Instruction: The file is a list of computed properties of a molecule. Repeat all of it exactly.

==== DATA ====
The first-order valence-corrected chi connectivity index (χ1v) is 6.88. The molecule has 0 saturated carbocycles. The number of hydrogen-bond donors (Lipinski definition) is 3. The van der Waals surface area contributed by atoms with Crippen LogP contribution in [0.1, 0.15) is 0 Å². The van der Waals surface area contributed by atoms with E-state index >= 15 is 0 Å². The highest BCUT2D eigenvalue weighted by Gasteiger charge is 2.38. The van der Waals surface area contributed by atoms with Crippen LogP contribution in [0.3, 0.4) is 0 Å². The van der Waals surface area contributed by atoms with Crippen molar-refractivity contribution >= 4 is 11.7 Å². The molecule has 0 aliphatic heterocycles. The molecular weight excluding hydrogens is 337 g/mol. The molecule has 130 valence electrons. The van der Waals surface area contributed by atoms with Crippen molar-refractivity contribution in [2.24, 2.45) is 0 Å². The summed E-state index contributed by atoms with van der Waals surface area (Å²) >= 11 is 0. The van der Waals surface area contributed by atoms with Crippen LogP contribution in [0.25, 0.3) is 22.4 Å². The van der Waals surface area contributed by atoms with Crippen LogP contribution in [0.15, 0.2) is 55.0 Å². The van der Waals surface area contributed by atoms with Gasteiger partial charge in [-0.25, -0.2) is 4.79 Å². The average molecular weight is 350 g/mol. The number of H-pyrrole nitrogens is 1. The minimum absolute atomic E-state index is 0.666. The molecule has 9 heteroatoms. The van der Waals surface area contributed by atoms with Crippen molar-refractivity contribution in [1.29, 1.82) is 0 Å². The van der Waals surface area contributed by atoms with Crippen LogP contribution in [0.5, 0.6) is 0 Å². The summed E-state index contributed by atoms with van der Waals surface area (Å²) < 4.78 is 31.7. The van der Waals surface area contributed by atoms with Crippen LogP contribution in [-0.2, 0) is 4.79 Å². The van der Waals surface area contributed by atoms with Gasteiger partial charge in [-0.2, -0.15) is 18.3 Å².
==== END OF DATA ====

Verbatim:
The first-order valence-corrected chi connectivity index (χ1v) is 6.88. The molecule has 0 saturated carbocycles. The number of hydrogen-bond donors (Lipinski definition) is 3. The van der Waals surface area contributed by atoms with Crippen LogP contribution in [0.1, 0.15) is 0 Å². The van der Waals surface area contributed by atoms with E-state index >= 15 is 0 Å². The highest BCUT2D eigenvalue weighted by Gasteiger charge is 2.38. The van der Waals surface area contributed by atoms with Crippen LogP contribution in [0.3, 0.4) is 0 Å². The van der Waals surface area contributed by atoms with Crippen molar-refractivity contribution >= 4 is 11.7 Å². The molecule has 0 aliphatic heterocycles. The molecular weight excluding hydrogens is 337 g/mol. The molecule has 130 valence electrons. The van der Waals surface area contributed by atoms with Crippen molar-refractivity contribution in [2.24, 2.45) is 0 Å². The summed E-state index contributed by atoms with van der Waals surface area (Å²) >= 11 is 0. The van der Waals surface area contributed by atoms with Crippen LogP contribution in [0.25, 0.3) is 22.4 Å². The van der Waals surface area contributed by atoms with Crippen LogP contribution in [0.15, 0.2) is 55.0 Å². The van der Waals surface area contributed by atoms with Gasteiger partial charge in [-0.25, -0.2) is 4.79 Å². The average molecular weight is 350 g/mol. The number of H-pyrrole nitrogens is 1. The minimum absolute atomic E-state index is 0.666. The molecule has 9 heteroatoms. The van der Waals surface area contributed by atoms with Crippen molar-refractivity contribution in [1.29, 1.82) is 0 Å². The van der Waals surface area contributed by atoms with Crippen LogP contribution in [0.5, 0.6) is 0 Å². The summed E-state index contributed by atoms with van der Waals surface area (Å²) < 4.78 is 31.7. The van der Waals surface area contributed by atoms with Crippen LogP contribution in [-0.2, 0) is 4.79 Å². The van der Waals surface area contributed by atoms with Gasteiger partial charge in [-0.2, -0.15) is 18.3 Å².